"The hours from seven 'til nearly midnight are normally quiet ones on the bridge.... Beginning almost exactly at seven o'clock.... it just looked as if everybody in Manhattan who owned a motorcar had decided to drive out on Long Island that evening."
This is the first page of the subsection "Complexity & the Present." Pappas opens with this excerpt from The Law by Robert M. Coates to illustrate how things take place for no apparent reason. Indeed, she continues:
"We have all experienced such events and usually attributed them to 'coincidence,' since there were no apparent indicators to predict otherwise."
There is only picture on this page, but it's quite large and takes up more than half the page. It depicts a huge crowd -- probably the people all trying to cross the Brooklyn Bridge at the same time.
Chapter 2 of George Szpiro's Poincare's Prize is called "What Flies Know and Ants Don't." Here's how it begins:
"Standing at the command bridge of his converted cargo ship Santa Maria, Christopher Columbus faced a problem. His men were close to a mutiny."
In this chapter, Szpiro introduces us to the idea of dimension before jumping into the statement of the Poincare conjecture. Again, this is why I considered waiting until Chapter 9 in the U of Chicago text (on the third dimension) before covering this chapter.
The mutiny on the Santa Maria is over the fear of falling off the edge of the earth -- in other words, because the crew thinks that the earth is flat. But in fact, the shape of the earth has been known for thousands of years. As Szpiro explains:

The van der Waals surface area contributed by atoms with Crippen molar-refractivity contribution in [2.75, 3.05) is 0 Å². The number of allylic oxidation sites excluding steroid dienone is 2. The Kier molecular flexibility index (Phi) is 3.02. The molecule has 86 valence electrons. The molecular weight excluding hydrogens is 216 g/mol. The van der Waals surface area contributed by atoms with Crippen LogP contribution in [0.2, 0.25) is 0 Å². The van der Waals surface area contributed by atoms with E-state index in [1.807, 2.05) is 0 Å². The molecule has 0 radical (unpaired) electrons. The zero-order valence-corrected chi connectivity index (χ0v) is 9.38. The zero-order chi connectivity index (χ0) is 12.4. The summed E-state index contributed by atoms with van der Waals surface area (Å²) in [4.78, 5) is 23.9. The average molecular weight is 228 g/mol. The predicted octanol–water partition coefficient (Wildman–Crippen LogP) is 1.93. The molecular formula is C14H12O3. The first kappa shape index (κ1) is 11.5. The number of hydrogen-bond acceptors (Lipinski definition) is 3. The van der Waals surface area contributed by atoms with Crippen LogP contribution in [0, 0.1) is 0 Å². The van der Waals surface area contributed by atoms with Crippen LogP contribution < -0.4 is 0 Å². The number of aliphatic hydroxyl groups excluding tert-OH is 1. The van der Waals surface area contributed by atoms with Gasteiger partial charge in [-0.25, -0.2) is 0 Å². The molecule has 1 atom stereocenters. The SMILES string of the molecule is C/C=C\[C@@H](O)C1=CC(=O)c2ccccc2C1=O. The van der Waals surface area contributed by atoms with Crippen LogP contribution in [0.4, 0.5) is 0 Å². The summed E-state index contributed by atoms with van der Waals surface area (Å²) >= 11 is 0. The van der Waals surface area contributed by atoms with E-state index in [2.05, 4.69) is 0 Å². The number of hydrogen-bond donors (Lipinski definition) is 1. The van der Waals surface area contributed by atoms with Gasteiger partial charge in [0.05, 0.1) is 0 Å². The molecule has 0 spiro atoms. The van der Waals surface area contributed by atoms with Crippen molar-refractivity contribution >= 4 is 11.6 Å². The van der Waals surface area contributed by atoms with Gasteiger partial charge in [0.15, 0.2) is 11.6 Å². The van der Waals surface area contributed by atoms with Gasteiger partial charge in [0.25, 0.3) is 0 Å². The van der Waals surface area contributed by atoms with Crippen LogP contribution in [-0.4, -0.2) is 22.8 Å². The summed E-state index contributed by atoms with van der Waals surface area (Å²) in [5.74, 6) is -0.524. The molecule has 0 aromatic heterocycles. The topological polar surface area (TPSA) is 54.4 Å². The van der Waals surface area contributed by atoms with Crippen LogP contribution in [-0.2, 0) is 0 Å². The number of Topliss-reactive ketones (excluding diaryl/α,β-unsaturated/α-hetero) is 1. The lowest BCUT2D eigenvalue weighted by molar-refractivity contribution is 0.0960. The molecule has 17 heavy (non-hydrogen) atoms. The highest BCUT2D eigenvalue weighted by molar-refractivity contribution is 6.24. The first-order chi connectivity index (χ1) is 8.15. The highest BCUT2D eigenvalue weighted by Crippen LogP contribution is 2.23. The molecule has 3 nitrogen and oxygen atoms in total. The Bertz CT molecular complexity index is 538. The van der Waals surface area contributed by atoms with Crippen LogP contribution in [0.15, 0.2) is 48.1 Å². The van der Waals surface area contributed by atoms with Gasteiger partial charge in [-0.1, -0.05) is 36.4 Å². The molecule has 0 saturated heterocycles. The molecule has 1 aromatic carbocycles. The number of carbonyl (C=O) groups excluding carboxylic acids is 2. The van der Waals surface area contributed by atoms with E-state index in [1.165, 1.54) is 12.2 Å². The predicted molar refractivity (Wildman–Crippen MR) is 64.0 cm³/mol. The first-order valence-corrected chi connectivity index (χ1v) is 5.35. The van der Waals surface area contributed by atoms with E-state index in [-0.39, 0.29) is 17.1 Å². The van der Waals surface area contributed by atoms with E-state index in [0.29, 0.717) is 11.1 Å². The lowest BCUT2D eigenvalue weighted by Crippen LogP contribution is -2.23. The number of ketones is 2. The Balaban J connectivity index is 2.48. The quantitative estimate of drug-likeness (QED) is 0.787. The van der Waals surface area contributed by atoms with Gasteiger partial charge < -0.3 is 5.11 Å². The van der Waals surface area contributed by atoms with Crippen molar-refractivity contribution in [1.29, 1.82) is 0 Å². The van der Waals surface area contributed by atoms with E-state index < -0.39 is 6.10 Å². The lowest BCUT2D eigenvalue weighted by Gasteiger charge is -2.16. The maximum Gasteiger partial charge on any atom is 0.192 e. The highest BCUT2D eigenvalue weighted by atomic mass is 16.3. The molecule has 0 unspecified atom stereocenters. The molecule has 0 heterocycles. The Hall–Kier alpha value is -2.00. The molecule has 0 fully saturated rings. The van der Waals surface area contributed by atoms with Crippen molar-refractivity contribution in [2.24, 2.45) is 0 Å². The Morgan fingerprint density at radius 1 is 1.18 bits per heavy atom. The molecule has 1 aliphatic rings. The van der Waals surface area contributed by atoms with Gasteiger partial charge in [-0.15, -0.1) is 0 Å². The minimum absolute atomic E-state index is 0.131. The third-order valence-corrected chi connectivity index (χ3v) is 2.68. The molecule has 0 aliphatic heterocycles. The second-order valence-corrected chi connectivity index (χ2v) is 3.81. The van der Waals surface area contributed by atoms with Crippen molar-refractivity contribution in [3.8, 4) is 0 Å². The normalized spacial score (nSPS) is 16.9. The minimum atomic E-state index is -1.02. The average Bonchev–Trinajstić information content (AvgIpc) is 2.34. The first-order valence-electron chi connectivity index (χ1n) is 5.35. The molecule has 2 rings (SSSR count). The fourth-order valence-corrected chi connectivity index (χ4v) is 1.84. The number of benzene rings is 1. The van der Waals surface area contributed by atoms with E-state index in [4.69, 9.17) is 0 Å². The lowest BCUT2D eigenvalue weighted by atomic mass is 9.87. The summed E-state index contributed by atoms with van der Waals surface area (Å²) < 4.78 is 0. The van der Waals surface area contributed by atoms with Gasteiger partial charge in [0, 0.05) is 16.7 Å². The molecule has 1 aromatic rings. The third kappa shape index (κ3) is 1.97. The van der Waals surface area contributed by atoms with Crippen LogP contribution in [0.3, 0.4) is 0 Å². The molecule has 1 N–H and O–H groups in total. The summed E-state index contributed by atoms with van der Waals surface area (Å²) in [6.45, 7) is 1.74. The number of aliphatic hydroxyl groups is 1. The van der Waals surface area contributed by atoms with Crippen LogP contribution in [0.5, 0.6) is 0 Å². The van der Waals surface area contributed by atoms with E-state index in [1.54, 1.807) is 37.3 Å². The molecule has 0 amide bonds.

"The philosopher Eratosthenes (276-194 BC), most famous for his prime number sieve [that we saw back in Ogilvy's book -- dw], had even calculated the earth's circumference. By planting vertical poles into the ground at the towns of Aswan and Alexandria and observing their shadows, he inferred that the circumference of the earth must have the length of 250,000 stadia [about 40,000 km]."
Of course, Columbus lands safely in the New World, and the world is not flat. Nonetheless, not everyone accepts the mainstream theory of the earth's shape:
"Members of the Flat Earth Society believe that the north pole is in the center of a disk and the edges consist of insurmountable, fifty-meter high ice mountains."
Here's a link to the Flat Earth Society, which holds this fringe view of the earth's shape:
Also, apparently last weekend was the First Annual Flat Earth International Conference:
The reason for the chapter title is that from the perspective of an ant or fly crawling on its surface, a basketball is flat. In other words, a sphere's surface is a two-dimensional manifold. But unlike an ant, a fly can travel up and down in the air:
"What is the deeper view for the flies' broader view? The answer is that by flying away from the object, airborne animals are able to move in three dimensions."
In this chapter, Szpiro also introduces the reader to topology. He explains:
"Ball, bagel, and pretzel differ from another by the number of holes they have. So what else is new? Maybe this: In topology, all surfaces with the same number of holes are identical."
After providing some more examples of dimensions and topology, the author tells us the relationship between the dimension of an object and of its surface: